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Checkbiotech: Genetically engineering rice: New breeds resistant to diseases and pests
Posted by: Prof. Dr. M. Raupp (IP Logged)
Date: September 03, 2005 07:31AM ; ;

To improve rice quality and yields, the National Centre for Genetic
Engineering and Biotechnology (Biotec) has developed new breeds of jasmine
rice that are tolerant of drought, pests and disease, September 2005 by
Pongpen Sutharoj.

The new rice breeds are the result of a research project on rice genomes.
Understanding the rice genome will help scientists to develop new rice
varieties with traits such as higher yield, improved nutrition content, and
better resistance to diseases and pests.

Biotec?s director Morakot Tanticharoen said the centre?s researchers had
applied information from the International Rice Genome Sequencing Project,
which cracked the genome of the Japanese aromatic rice Nipponbare, to
develop new breeds of Thai rice.

The International Rice Genome Sequencing Project is a collaborative project
among 10 nations to break the genetic code of rice. Thailand is also one of
the participants, along with the United States, Japan, Canada, Taiwan, South
Korea, Britain, France, Brazil and India.

The results of the study have been put in the public domain, so any country
can use them in its own developments.

Morakot said the researchers used the information to further develop jasmine
rice. Even though the rice genome information in the project is based on
Japanese rice, she said the genome information could also be adapted to
other species including jasmine rice, as the DNA structures of individual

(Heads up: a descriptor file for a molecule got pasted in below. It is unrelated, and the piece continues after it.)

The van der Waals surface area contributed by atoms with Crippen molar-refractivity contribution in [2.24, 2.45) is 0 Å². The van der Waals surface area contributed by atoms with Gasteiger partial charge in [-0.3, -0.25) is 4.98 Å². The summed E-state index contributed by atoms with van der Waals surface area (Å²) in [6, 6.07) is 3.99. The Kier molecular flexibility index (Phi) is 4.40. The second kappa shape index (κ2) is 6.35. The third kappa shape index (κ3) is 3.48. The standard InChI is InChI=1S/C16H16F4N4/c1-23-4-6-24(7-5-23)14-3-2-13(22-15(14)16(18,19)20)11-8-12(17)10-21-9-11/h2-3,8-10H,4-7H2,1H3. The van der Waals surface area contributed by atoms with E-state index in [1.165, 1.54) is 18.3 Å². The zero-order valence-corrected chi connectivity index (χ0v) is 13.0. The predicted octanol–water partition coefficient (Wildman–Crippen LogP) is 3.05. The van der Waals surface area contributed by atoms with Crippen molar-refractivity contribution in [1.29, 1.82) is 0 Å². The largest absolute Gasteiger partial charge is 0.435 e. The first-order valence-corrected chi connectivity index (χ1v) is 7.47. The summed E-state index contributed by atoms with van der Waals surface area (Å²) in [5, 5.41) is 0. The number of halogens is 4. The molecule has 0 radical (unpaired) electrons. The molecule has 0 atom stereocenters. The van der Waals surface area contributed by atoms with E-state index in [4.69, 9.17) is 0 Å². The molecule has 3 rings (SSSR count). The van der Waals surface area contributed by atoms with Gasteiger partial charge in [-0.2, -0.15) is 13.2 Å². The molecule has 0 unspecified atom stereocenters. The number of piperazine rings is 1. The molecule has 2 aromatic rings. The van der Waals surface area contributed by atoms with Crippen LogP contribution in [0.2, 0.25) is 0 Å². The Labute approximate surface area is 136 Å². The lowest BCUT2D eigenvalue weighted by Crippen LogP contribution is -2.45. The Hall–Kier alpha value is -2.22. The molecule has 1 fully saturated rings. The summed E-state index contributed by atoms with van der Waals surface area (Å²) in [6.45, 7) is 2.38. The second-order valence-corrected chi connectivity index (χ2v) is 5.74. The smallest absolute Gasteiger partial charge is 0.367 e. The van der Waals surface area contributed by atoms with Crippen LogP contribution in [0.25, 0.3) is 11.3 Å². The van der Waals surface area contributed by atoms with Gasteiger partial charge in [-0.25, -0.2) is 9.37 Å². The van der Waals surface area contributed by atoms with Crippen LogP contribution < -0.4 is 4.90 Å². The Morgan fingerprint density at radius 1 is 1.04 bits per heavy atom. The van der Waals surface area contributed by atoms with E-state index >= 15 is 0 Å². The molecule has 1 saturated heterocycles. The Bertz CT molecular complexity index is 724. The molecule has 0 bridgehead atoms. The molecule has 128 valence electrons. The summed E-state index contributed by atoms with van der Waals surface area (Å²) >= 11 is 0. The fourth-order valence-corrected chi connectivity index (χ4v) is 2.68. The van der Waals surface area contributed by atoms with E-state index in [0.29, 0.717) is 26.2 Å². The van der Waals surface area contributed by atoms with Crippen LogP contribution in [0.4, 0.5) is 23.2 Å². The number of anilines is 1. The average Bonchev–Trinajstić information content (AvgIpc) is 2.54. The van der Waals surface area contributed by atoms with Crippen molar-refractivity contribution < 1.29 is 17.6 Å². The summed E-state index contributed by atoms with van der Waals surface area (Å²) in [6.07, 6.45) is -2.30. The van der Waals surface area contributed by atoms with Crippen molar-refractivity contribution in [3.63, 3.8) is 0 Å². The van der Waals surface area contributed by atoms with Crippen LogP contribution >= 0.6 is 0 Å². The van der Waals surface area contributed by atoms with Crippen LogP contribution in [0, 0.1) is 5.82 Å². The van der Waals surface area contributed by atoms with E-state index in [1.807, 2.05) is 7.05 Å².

rice species do not vary greatly.

The centre has studied sequence data from the project to develop a new breed
of rice that can resist flooding, a major problem for rice farmers as it
causes damage and loss of productivity.

Morakot said the new breed has already been tested in many provinces and the
result was satisfactory. ?We found that our new breed can resist flooding
well. It offers higher productivity at 303 kilograms per rai, compared to
the old breed that provides only 50 kilograms per rai,? she said.

In addition to flood tolerance, the centre has also developed two other
breeds of jasmine rice.

They can resist bacterial leaf blight and leaf blast disease, which are
major threats.

The director said the two breeds were also being tested. However, to further
improve jasmine rice, the team is now working to combine three key traits -
resistance to drought, bacterial leaf blight, and leaf blast disease - into
one breed so the new breed could tolerate every situation. The project is
likely to move into field trials next year.

From the study of rice genomes, Morakot said the research team could also
understand the DNA sequence of jasmine rice that offered its unique

?From this knowledge we can develop a process to turn rice with no fragrance
into fragrant rice,? she said.

The centre has submitted a patent registration for the process and it?s now
waiting for approval. The centre also plans further study on rice genomes to
give rice special qualities, for example finding genes related to the
quality of rice when cooked in different ways.


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